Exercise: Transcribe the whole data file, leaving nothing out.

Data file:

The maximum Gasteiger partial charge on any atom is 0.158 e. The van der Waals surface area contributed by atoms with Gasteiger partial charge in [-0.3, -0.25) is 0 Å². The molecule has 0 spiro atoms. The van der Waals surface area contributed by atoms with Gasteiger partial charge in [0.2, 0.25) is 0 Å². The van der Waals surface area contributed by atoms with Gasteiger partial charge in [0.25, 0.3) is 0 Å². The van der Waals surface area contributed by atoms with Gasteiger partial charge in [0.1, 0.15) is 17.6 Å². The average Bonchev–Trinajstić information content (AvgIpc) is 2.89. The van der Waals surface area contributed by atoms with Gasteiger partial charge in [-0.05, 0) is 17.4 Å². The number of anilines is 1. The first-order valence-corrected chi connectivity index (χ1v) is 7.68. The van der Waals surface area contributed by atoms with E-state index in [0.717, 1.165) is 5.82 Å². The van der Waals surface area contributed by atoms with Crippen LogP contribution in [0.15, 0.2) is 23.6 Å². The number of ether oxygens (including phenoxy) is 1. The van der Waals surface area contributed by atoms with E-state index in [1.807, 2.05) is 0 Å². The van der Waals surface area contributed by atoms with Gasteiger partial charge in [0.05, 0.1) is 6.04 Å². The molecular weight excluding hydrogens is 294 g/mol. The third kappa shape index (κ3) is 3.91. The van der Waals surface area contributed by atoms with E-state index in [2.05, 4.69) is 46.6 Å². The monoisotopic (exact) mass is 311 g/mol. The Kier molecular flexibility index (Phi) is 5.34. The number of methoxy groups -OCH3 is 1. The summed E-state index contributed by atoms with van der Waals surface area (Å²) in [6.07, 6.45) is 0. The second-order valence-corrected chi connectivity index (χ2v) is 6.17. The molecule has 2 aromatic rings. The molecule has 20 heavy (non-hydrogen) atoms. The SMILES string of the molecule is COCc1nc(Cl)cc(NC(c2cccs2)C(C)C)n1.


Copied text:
The maximum Gasteiger partial charge on any atom is 0.158 e. The van der Waals surface area contributed by atoms with Gasteiger partial charge in [-0.3, -0.25) is 0 Å². The molecule has 0 spiro atoms. The van der Waals surface area contributed by atoms with Gasteiger partial charge in [0.2, 0.25) is 0 Å². The van der Waals surface area contributed by atoms with Gasteiger partial charge in [0.25, 0.3) is 0 Å². The van der Waals surface area contributed by atoms with Gasteiger partial charge in [0.1, 0.15) is 17.6 Å². The average Bonchev–Trinajstić information content (AvgIpc) is 2.89. The van der Waals surface area contributed by atoms with Gasteiger partial charge in [-0.05, 0) is 17.4 Å². The number of anilines is 1. The first-order valence-corrected chi connectivity index (χ1v) is 7.68. The van der Waals surface area contributed by atoms with E-state index in [0.717, 1.165) is 5.82 Å². The van der Waals surface area contributed by atoms with Crippen LogP contribution in [0.15, 0.2) is 23.6 Å². The number of ether oxygens (including phenoxy) is 1. The van der Waals surface area contributed by atoms with E-state index in [1.807, 2.05) is 0 Å². The van der Waals surface area contributed by atoms with Gasteiger partial charge in [0.05, 0.1) is 6.04 Å². The molecular weight excluding hydrogens is 294 g/mol. The third kappa shape index (κ3) is 3.91. The van der Waals surface area contributed by atoms with E-state index in [2.05, 4.69) is 46.6 Å². The monoisotopic (exact) mass is 311 g/mol. The Kier molecular flexibility index (Phi) is 5.34. The number of methoxy groups -OCH3 is 1. The summed E-state index contributed by atoms with van der Waals surface area (Å²) in [6.07, 6.45) is 0. The second-order valence-corrected chi connectivity index (χ2v) is 6.17. The molecule has 2 aromatic rings. The molecule has 20 heavy (non-hydrogen) atoms. The SMILES string of the molecule is COCc1nc(Cl)cc(NC(c2cccs2)C(C)C)n1.